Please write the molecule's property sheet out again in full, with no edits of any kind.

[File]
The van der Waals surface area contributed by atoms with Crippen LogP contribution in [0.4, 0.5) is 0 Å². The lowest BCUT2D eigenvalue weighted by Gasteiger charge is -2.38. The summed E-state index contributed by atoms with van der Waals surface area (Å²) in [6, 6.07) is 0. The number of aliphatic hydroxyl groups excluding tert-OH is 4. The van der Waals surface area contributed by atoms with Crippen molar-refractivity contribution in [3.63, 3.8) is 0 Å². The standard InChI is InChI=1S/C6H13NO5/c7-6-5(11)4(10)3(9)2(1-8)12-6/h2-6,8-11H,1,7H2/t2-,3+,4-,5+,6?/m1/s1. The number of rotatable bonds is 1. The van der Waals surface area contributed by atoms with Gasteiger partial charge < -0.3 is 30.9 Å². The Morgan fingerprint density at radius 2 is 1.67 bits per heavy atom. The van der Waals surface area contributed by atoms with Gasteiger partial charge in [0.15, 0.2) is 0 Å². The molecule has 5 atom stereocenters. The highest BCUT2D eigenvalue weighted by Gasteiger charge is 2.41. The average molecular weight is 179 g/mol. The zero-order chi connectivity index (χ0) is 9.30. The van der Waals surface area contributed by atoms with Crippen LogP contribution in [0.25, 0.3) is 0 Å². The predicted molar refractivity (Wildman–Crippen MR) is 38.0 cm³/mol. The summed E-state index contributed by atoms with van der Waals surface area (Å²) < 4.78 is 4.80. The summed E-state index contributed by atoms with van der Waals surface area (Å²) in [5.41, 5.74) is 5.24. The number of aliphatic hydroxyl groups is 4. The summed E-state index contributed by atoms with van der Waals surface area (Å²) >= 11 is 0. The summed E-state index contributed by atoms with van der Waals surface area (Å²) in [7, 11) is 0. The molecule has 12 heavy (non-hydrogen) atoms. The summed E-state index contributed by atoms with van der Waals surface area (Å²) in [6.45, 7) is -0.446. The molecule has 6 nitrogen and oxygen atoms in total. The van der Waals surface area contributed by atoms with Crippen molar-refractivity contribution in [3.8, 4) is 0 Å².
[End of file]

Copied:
The van der Waals surface area contributed by atoms with Crippen LogP contribution in [0.4, 0.5) is 0 Å². The lowest BCUT2D eigenvalue weighted by Gasteiger charge is -2.38. The summed E-state index contributed by atoms with van der Waals surface area (Å²) in [6, 6.07) is 0. The number of aliphatic hydroxyl groups excluding tert-OH is 4. The van der Waals surface area contributed by atoms with Crippen molar-refractivity contribution in [3.63, 3.8) is 0 Å². The standard InChI is InChI=1S/C6H13NO5/c7-6-5(11)4(10)3(9)2(1-8)12-6/h2-6,8-11H,1,7H2/t2-,3+,4-,5+,6?/m1/s1. The number of rotatable bonds is 1. The van der Waals surface area contributed by atoms with Gasteiger partial charge < -0.3 is 30.9 Å². The Morgan fingerprint density at radius 2 is 1.67 bits per heavy atom. The van der Waals surface area contributed by atoms with Gasteiger partial charge in [0.15, 0.2) is 0 Å². The molecule has 5 atom stereocenters. The highest BCUT2D eigenvalue weighted by Gasteiger charge is 2.41. The average molecular weight is 179 g/mol. The zero-order chi connectivity index (χ0) is 9.30. The van der Waals surface area contributed by atoms with Crippen LogP contribution in [0.25, 0.3) is 0 Å². The predicted molar refractivity (Wildman–Crippen MR) is 38.0 cm³/mol. The summed E-state index contributed by atoms with van der Waals surface area (Å²) < 4.78 is 4.80. The summed E-state index contributed by atoms with van der Waals surface area (Å²) in [5.41, 5.74) is 5.24. The number of aliphatic hydroxyl groups is 4. The summed E-state index contributed by atoms with van der Waals surface area (Å²) >= 11 is 0. The summed E-state index contributed by atoms with van der Waals surface area (Å²) in [7, 11) is 0. The molecule has 12 heavy (non-hydrogen) atoms. The summed E-state index contributed by atoms with van der Waals surface area (Å²) in [6.45, 7) is -0.446. The molecule has 6 nitrogen and oxygen atoms in total. The van der Waals surface area contributed by atoms with Crippen molar-refractivity contribution in [3.8, 4) is 0 Å².